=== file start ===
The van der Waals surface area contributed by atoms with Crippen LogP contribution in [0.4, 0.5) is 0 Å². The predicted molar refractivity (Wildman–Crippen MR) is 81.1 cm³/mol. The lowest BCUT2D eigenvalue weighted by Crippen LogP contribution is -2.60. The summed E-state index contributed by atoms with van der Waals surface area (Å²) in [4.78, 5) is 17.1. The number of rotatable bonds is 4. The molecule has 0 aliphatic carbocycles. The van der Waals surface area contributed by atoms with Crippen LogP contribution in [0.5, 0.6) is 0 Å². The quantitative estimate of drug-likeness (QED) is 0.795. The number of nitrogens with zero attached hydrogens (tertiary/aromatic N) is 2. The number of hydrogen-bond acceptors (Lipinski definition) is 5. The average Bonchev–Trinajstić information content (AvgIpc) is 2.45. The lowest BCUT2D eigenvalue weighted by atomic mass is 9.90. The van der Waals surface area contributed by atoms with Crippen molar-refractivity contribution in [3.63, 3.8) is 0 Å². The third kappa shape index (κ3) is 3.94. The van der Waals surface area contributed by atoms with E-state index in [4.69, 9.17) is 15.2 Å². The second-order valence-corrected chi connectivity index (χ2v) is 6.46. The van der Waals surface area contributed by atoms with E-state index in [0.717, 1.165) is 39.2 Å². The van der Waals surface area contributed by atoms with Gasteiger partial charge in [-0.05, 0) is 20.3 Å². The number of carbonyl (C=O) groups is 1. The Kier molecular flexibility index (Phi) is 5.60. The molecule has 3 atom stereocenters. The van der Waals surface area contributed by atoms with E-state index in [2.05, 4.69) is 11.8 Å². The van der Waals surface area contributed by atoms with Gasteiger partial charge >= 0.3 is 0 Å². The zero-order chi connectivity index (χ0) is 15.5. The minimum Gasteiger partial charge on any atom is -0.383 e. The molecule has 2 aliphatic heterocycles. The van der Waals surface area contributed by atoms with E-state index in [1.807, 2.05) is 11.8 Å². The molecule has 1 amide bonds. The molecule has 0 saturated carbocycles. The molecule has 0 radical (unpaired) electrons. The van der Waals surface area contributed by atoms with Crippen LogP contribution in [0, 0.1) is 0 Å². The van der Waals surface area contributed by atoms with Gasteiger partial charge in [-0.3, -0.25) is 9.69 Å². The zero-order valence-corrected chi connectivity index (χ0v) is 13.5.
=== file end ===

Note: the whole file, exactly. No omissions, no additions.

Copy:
The van der Waals surface area contributed by atoms with Crippen LogP contribution in [0.4, 0.5) is 0 Å². The predicted molar refractivity (Wildman–Crippen MR) is 81.1 cm³/mol. The lowest BCUT2D eigenvalue weighted by Crippen LogP contribution is -2.60. The summed E-state index contributed by atoms with van der Waals surface area (Å²) in [4.78, 5) is 17.1. The number of rotatable bonds is 4. The molecule has 0 aliphatic carbocycles. The van der Waals surface area contributed by atoms with Crippen LogP contribution in [0.5, 0.6) is 0 Å². The quantitative estimate of drug-likeness (QED) is 0.795. The number of nitrogens with zero attached hydrogens (tertiary/aromatic N) is 2. The number of hydrogen-bond acceptors (Lipinski definition) is 5. The average Bonchev–Trinajstić information content (AvgIpc) is 2.45. The lowest BCUT2D eigenvalue weighted by atomic mass is 9.90. The van der Waals surface area contributed by atoms with Crippen molar-refractivity contribution in [3.63, 3.8) is 0 Å². The third kappa shape index (κ3) is 3.94. The van der Waals surface area contributed by atoms with E-state index in [4.69, 9.17) is 15.2 Å². The second-order valence-corrected chi connectivity index (χ2v) is 6.46. The van der Waals surface area contributed by atoms with E-state index in [0.717, 1.165) is 39.2 Å². The van der Waals surface area contributed by atoms with Gasteiger partial charge in [-0.05, 0) is 20.3 Å². The number of carbonyl (C=O) groups is 1. The Kier molecular flexibility index (Phi) is 5.60. The molecule has 3 atom stereocenters. The van der Waals surface area contributed by atoms with E-state index in [2.05, 4.69) is 11.8 Å². The van der Waals surface area contributed by atoms with Gasteiger partial charge >= 0.3 is 0 Å². The zero-order chi connectivity index (χ0) is 15.5. The minimum Gasteiger partial charge on any atom is -0.383 e. The molecule has 2 aliphatic heterocycles. The van der Waals surface area contributed by atoms with E-state index in [1.807, 2.05) is 11.8 Å². The molecule has 1 amide bonds. The molecule has 0 saturated carbocycles. The molecule has 0 radical (unpaired) electrons. The van der Waals surface area contributed by atoms with Crippen LogP contribution in [0, 0.1) is 0 Å². The van der Waals surface area contributed by atoms with Gasteiger partial charge in [-0.3, -0.25) is 9.69 Å². The zero-order valence-corrected chi connectivity index (χ0v) is 13.5.